The Other, Lurking Constitutional Question in al-Bahlul

I would add only one thing to Jen’s thorough summary of the al-Bahlul argument next Monday, about something she references at the very end of her post:  Besides ex post facto, there is a yet another important constitutional question that the court would have to confront if it were inclined to accept the government’s “domestic common law of war” theory for affirmance.  FedCourts profs and students might want to listen up . . . .

If the court were to hold (i) that Congress, in the MCA, made it unlawful to engage in not only offenses condemned by the international laws of war (which the government concedes is not applicable here), but also offenses established by a so-called “domestic” common law of war; and (ii) that conspiracy and/or material support for terrorism are offenses under that domestic common law of war (based principally on some purported Civil War precedents); and (iii) that Congress has the constitutional power to codify such offenses, even if international law does not recognize them (a question Judge Kavanaugh, writing only for himself, answered in the affirmative in footnote 6 of his Hamdan II opinion); and (iv) that there was sufficient notice of points (i) and (ii) to overcome both statutory and constitutional ex post facto constraints . . . then those four holdings, cumulatively, would only establish that Congress can and did make it unlawful to engage in the conduct for which al-Bahlul was convicted, even if the offense occurred years before the codification.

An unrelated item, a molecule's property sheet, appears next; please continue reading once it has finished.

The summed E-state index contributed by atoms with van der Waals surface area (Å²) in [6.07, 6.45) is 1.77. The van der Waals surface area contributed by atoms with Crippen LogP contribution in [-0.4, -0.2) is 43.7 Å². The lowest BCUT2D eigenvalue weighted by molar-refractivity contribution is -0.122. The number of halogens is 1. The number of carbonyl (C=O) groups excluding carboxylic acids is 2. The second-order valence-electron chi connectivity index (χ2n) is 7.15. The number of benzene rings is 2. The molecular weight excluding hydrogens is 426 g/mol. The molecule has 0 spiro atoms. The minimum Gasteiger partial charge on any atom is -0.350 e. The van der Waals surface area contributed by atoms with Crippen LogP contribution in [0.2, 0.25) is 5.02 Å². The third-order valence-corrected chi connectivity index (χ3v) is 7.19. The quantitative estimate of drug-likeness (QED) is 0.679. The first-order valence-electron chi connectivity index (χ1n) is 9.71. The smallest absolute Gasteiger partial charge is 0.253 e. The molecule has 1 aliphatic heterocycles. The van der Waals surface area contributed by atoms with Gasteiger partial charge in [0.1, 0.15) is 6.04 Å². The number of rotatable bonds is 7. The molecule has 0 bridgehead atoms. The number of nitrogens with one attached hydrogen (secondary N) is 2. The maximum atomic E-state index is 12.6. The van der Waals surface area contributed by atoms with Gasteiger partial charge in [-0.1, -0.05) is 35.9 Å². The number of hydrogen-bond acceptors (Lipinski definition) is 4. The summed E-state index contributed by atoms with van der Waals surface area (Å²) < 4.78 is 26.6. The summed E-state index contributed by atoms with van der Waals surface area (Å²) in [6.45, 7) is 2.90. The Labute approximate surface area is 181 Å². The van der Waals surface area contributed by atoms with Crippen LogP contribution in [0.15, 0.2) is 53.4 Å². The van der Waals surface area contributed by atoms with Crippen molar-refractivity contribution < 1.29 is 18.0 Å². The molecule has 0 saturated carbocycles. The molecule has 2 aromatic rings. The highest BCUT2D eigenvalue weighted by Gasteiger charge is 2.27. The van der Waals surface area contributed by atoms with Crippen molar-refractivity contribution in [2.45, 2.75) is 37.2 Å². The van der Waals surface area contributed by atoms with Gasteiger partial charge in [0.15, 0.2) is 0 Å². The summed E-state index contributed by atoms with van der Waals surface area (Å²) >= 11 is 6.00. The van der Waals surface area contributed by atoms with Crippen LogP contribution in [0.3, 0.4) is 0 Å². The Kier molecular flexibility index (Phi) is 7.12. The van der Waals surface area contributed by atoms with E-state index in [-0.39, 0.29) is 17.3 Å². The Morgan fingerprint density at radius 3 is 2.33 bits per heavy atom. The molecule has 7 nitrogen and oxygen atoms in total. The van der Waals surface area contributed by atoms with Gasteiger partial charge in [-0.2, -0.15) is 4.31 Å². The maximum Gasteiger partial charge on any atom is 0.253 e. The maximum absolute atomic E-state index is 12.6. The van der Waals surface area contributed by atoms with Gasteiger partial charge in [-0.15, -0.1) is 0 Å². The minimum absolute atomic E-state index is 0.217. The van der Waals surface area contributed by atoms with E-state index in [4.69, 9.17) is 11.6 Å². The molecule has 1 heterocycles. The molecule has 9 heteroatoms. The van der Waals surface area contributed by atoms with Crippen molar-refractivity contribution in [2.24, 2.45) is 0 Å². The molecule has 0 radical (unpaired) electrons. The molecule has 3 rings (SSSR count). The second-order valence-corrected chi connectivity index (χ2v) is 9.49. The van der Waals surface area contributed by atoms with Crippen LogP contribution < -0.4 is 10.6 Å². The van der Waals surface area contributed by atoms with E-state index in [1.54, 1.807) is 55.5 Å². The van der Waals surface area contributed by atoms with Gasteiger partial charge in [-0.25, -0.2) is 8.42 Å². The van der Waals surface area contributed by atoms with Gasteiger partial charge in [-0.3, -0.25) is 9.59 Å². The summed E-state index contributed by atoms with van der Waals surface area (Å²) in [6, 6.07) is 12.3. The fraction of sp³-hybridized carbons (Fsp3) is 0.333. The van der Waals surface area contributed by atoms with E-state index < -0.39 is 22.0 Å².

But that would then raise another constitutional question:  Does Congress have the power to provide for trial of such offenses in military commissions, rather than in Article III courts?  After all, Article III provides that the judicial power of the United States shall be vested in courts with tenure and emolument protections; that that judicial power “shall extend to all cases, in law and equity, arising under . . . the laws of the United States”; and that “the trial of all crimes, except in cases of impeachment, shall be by jury.”  Obviously, trial of these offenses by military commission would be in tension with these textual provisions of Article III.

The Supreme Court has recognized limited exceptions to the requirement that all federal crimes be adjudicated by juries in Article III courts.  Members of the armed forces, for example, may be tried in courts-martial (a doctrine predicated on other constitutional text, in Article I, Section 8, Clause 14 and in the Fifth Amendment).  Petty offenses that were triable at common law without a jury at the time of the founding may be tried without a jury in federal courts, as can some trials for criminal contempt.  And the Court in Quirin held that, in light of early historical precedents, the Constitution does not require an Article III trial for “offenses committed by enemy belligerents against the law of war.”  See 317 U.S. 1, 40-45 (1942).  But that holding in Quirin applied only to offenses against the international law of war, since those were the only offenses on which the Court opined in that case.

The Court has never had occasion to determine whether Congress can dispense with an Article III jury trial of offenses by enemies under the so-called “domestic” law of war.  In an al-Bahlul amicus brief written in part by Just Security‘s own Steve Vladeck, the National Institute of Military Justice argues that such offenses, to the extent they are otherwise codified and constitutional, must be tried before a jury in an Article III court.  The government disagrees at pages 70-71 of its brief, relying largely on language in Quirin itself (317 U.S. at 41-42) suggesting that, in light of an 1806 statute providing for court-martial of alien spies in wartime, such spies can be tried outside of Article III . . . even though spying does not violate the international law of war.  (For what it’s worth, the Quirin Court appears to have assumed, mistakenly, that spying is a violation of the law of war.)

It’s an interesting and important constitutional question, and one to look for in the argument on Monday, at the very least as a possible ground for construing the statute narrowly pursuant to the avoidance canon. 

About the Author(s)

Marty Lederman

Professor at the Georgetown University Law Center Follow him on Twitter (@marty_lederman).